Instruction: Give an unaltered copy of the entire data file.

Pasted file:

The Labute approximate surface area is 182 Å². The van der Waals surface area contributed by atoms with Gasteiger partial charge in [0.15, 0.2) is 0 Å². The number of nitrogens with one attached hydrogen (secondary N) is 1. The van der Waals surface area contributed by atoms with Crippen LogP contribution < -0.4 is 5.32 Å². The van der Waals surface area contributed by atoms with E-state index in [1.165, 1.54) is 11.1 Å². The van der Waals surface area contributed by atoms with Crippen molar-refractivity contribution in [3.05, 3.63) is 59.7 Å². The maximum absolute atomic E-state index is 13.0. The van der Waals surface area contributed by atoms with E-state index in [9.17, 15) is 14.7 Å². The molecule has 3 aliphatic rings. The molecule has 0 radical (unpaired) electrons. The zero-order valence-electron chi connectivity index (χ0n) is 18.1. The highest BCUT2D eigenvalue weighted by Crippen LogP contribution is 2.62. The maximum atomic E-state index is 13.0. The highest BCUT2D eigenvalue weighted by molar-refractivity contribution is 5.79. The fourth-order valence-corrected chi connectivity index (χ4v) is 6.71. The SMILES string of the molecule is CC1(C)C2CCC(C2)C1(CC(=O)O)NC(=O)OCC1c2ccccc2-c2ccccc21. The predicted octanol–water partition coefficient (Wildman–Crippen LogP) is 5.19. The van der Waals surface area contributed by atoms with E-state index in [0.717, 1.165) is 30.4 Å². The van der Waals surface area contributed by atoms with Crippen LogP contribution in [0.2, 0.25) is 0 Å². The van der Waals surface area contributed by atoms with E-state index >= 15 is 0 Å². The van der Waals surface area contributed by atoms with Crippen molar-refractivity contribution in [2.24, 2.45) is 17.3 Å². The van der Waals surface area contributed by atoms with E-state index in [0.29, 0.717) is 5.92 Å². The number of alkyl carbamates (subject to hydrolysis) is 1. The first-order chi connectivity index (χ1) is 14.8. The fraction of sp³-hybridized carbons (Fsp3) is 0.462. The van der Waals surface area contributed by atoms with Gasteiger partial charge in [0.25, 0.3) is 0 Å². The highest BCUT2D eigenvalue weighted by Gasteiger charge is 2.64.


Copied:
The Labute approximate surface area is 182 Å². The van der Waals surface area contributed by atoms with Gasteiger partial charge in [0.15, 0.2) is 0 Å². The number of nitrogens with one attached hydrogen (secondary N) is 1. The van der Waals surface area contributed by atoms with Crippen LogP contribution < -0.4 is 5.32 Å². The van der Waals surface area contributed by atoms with E-state index in [1.165, 1.54) is 11.1 Å². The van der Waals surface area contributed by atoms with Crippen molar-refractivity contribution in [3.05, 3.63) is 59.7 Å². The maximum absolute atomic E-state index is 13.0. The van der Waals surface area contributed by atoms with E-state index in [9.17, 15) is 14.7 Å². The molecule has 3 aliphatic rings. The molecule has 0 radical (unpaired) electrons. The zero-order valence-electron chi connectivity index (χ0n) is 18.1. The highest BCUT2D eigenvalue weighted by Crippen LogP contribution is 2.62. The maximum atomic E-state index is 13.0. The highest BCUT2D eigenvalue weighted by molar-refractivity contribution is 5.79. The fourth-order valence-corrected chi connectivity index (χ4v) is 6.71. The SMILES string of the molecule is CC1(C)C2CCC(C2)C1(CC(=O)O)NC(=O)OCC1c2ccccc2-c2ccccc21. The predicted octanol–water partition coefficient (Wildman–Crippen LogP) is 5.19. The van der Waals surface area contributed by atoms with E-state index in [0.717, 1.165) is 30.4 Å². The van der Waals surface area contributed by atoms with Crippen LogP contribution in [0.2, 0.25) is 0 Å². The van der Waals surface area contributed by atoms with E-state index >= 15 is 0 Å². The van der Waals surface area contributed by atoms with Crippen molar-refractivity contribution in [2.24, 2.45) is 17.3 Å². The van der Waals surface area contributed by atoms with E-state index in [0.29, 0.717) is 5.92 Å². The number of alkyl carbamates (subject to hydrolysis) is 1. The first-order chi connectivity index (χ1) is 14.8. The fraction of sp³-hybridized carbons (Fsp3) is 0.462. The van der Waals surface area contributed by atoms with Gasteiger partial charge in [0.25, 0.3) is 0 Å². The highest BCUT2D eigenvalue weighted by Gasteiger charge is 2.64.